ultra thick,
  show curve controls/.style={
    decoration={show path construction,
      curveto code={
        \draw [blue, dashed]
        (\tikzinputsegmentfirst) -- (\tikzinputsegmentsupporta)
        node [at end, draw, solid, red, inner sep=2pt]{};
        \draw [blue, dashed]
        (\tikzinputsegmentsupportb) -- (\tikzinputsegmentlast)
        node [at start, draw, solid, red, inner sep=2pt]{}
        node [at end, fill, blue, ellipse, inner sep=2pt]{}
  show curve endpoints/.style={
    decoration={show path construction,
      curveto code={
        \node [fill, blue, ellipse, inner sep=2pt] at (\tikzinputsegmentlast) {}

Not every example needs all the loaded stuff, but that makes it simpler to make an example file and add all of the examples to it without worrying about packages. The stuff starting show curve ... in the \tikzset is there to help when designing knots, it isn't needed when they're finally drawn. But as the purpose of this tutorial is for you to play with the examples, diagnostic stuff is quite useful to have.

4 The Trefoil

Or rather, one of them.

Let's look at this example from the inside out. The command that defines the actual path of the knot is the one beginning \strand . This is a bit like the \draw command of earlier except that it defines the path to be a strand of a knot. This particular path is defined as three Bézier curves through the points (0,2) , (210:2) , and (-30:2) with the control points defined to make the tangents at those points correct. To see the control points of the Béziers, uncomment the line show curve controls . This has the effect of drawing the tangencies.

Now let's look at the next level. The \strand command is contained in a knot environment. The environment is what does all the work with the intersections. It's possible to have more than one \strand in a knot environment, they then all get considered together.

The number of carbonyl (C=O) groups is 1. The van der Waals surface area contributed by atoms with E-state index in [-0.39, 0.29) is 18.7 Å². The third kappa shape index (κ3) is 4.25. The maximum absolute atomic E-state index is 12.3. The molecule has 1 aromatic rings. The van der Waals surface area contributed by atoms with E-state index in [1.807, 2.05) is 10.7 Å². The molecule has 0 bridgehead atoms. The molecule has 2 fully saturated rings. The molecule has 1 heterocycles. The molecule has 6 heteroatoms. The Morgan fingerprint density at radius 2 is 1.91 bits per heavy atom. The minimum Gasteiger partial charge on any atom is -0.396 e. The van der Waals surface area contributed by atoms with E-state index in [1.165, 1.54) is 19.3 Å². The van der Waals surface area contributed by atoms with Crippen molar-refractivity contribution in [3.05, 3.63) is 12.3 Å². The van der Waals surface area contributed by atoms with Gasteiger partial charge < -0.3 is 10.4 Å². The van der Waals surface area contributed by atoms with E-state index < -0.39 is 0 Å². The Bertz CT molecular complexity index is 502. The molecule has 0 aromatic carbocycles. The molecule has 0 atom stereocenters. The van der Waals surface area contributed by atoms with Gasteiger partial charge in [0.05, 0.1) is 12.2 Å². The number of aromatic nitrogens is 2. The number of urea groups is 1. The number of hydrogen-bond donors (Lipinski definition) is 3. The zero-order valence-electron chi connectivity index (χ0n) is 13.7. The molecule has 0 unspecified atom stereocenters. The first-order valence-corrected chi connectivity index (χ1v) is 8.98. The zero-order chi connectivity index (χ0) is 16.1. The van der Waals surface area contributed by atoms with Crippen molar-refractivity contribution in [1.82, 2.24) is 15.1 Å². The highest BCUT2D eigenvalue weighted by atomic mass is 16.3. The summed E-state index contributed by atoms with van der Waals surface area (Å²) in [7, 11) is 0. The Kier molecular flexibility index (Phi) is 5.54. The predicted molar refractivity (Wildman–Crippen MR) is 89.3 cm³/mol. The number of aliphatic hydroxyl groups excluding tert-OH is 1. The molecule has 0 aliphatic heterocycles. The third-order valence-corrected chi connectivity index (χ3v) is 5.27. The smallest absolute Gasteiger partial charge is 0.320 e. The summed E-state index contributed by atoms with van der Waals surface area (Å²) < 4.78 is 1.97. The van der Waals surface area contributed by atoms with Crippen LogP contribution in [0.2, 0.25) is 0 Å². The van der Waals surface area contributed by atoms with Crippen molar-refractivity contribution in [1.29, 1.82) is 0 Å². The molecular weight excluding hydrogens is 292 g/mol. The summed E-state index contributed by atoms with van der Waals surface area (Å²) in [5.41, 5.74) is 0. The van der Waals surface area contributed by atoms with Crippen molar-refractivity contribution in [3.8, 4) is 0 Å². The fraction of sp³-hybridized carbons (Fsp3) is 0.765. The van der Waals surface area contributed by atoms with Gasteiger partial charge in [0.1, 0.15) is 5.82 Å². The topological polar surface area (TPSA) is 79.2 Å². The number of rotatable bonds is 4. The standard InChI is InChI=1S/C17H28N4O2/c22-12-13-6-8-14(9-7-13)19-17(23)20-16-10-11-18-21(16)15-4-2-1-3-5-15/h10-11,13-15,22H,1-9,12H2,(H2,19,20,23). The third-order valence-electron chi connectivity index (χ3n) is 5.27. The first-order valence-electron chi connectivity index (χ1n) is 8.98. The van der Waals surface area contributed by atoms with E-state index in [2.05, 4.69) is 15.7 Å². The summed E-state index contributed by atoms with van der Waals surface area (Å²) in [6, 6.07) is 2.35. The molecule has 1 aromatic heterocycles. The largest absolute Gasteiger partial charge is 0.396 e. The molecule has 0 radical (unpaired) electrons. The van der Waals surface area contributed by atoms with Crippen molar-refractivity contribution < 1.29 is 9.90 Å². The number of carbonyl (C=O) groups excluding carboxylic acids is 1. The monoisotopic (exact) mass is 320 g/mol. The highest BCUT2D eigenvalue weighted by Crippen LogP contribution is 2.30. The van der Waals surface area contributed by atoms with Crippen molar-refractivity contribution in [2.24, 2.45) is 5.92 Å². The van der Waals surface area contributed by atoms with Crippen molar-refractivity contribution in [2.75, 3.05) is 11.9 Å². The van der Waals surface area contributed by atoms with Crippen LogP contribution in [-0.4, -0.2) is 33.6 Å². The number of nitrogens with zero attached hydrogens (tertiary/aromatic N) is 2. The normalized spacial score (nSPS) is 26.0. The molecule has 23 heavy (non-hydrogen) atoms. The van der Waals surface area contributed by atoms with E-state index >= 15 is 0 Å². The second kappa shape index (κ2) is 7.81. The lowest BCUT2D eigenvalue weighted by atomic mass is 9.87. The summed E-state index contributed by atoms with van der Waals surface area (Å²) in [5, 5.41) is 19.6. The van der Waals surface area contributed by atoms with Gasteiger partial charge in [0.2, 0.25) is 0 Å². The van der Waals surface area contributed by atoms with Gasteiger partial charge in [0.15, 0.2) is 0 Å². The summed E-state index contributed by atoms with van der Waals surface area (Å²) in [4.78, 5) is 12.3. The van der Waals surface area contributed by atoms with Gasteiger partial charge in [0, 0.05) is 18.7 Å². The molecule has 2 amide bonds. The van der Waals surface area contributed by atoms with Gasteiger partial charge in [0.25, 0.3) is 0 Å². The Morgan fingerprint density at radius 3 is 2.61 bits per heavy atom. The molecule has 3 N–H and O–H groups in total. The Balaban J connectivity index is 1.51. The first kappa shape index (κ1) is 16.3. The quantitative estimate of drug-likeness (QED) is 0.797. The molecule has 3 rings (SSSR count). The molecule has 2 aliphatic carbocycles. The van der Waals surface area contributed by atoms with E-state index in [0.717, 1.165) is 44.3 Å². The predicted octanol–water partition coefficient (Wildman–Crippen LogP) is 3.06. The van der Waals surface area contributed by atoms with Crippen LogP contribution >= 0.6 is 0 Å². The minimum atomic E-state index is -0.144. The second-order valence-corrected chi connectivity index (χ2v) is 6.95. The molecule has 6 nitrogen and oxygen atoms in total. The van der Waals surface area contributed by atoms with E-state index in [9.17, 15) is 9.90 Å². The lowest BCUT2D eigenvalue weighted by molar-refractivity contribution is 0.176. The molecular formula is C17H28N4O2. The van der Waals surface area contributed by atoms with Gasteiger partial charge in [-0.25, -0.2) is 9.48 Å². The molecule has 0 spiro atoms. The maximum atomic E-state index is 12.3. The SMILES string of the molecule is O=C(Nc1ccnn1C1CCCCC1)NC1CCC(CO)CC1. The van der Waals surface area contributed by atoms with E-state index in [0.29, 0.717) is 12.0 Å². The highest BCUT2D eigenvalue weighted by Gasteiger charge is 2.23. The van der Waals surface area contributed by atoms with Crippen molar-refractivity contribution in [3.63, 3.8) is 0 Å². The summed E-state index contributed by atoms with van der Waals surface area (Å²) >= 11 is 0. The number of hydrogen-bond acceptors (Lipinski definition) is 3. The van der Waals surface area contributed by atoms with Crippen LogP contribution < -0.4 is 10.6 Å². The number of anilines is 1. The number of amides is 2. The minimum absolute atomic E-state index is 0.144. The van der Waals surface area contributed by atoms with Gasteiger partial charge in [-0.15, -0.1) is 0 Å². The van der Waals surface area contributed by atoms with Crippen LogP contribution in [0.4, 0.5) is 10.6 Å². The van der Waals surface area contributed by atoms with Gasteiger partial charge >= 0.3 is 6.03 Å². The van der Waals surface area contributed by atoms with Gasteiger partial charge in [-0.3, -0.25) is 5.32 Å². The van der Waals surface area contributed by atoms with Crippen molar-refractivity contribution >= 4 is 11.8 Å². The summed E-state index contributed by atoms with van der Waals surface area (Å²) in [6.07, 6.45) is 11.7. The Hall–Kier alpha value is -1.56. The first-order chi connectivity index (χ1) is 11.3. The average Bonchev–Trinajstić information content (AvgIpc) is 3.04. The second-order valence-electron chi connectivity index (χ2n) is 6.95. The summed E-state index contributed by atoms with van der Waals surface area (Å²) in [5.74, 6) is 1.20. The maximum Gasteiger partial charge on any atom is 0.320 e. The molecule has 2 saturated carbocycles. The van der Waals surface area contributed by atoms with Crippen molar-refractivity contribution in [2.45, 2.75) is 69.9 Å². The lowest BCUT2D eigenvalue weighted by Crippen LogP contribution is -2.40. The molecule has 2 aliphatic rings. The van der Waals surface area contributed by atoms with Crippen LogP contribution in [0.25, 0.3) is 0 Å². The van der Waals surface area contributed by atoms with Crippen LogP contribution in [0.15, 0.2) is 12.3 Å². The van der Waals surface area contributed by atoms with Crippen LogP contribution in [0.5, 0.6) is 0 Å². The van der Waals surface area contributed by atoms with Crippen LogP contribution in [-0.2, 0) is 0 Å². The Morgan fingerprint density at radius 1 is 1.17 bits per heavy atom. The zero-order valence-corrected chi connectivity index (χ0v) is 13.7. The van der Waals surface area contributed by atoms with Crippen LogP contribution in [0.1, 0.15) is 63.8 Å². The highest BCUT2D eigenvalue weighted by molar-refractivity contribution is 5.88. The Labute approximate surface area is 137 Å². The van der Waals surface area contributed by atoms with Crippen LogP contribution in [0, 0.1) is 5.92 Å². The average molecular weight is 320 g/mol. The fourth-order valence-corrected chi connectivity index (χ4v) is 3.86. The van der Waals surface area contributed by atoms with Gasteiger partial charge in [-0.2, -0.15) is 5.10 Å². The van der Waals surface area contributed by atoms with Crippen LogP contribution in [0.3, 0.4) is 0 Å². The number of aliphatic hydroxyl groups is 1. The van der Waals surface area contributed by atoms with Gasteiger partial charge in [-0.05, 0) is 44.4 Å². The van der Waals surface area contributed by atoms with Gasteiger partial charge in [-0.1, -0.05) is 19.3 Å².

The knot environment does a few things. Firstly, it sets up the strands so that the crossings are visible. It does this by using the double feature of TikZ whereby a path is drawn twice. The first time it draws it slightly thicker in the colour of the paper. The second time, it draws it in the colour and style requested. This makes crossings between different strands visible as each strand "wipes out" the ones underneath it.

The main work of the knot environment is to look for the intersections of the strands and provide a method whereby the crossings can be flipped if necessary.

This can be quite hard work for TeX which, after all, was originally designed as a typesetting system so the knot environment is configured by default to do the minimum work. Anything extra has to be explicitly requested.

In particular, by default the knot environment only looks for intersections between separate strands. So when we have a single strand, as here, we need to explicitly request that it look for self intersections. This is the line consider self intersections=true which is passed to the knot environment in its optional argument.

To see what it looks like without any processing, comment out the line flip crossing=2 .

Clearly, one of the crossings needs flipping and the command flip crossing=2 does this. The difficulty with using this key is clearly knowing which crossing is which. The commented out key draft mode=crossings labels the crossings so that you can see which crossing is which. Try uncommenting this to see what it does.

The cinquefoil can be obtained in a similar fashion.

Here we have two crossings to flip. We could either list the flip crossing key once for each, or we could do what we've done here and put them together.

5 Links

The consider self intersections key is quite expensive: what it does is break the path into pieces and look at intersections between those pieces (the chopping up is done small enough to ensure that none of the small pieces self-intersects). With links we're looking primarily at crossings between different components so we don't need to use this splitting. Here are some link examples.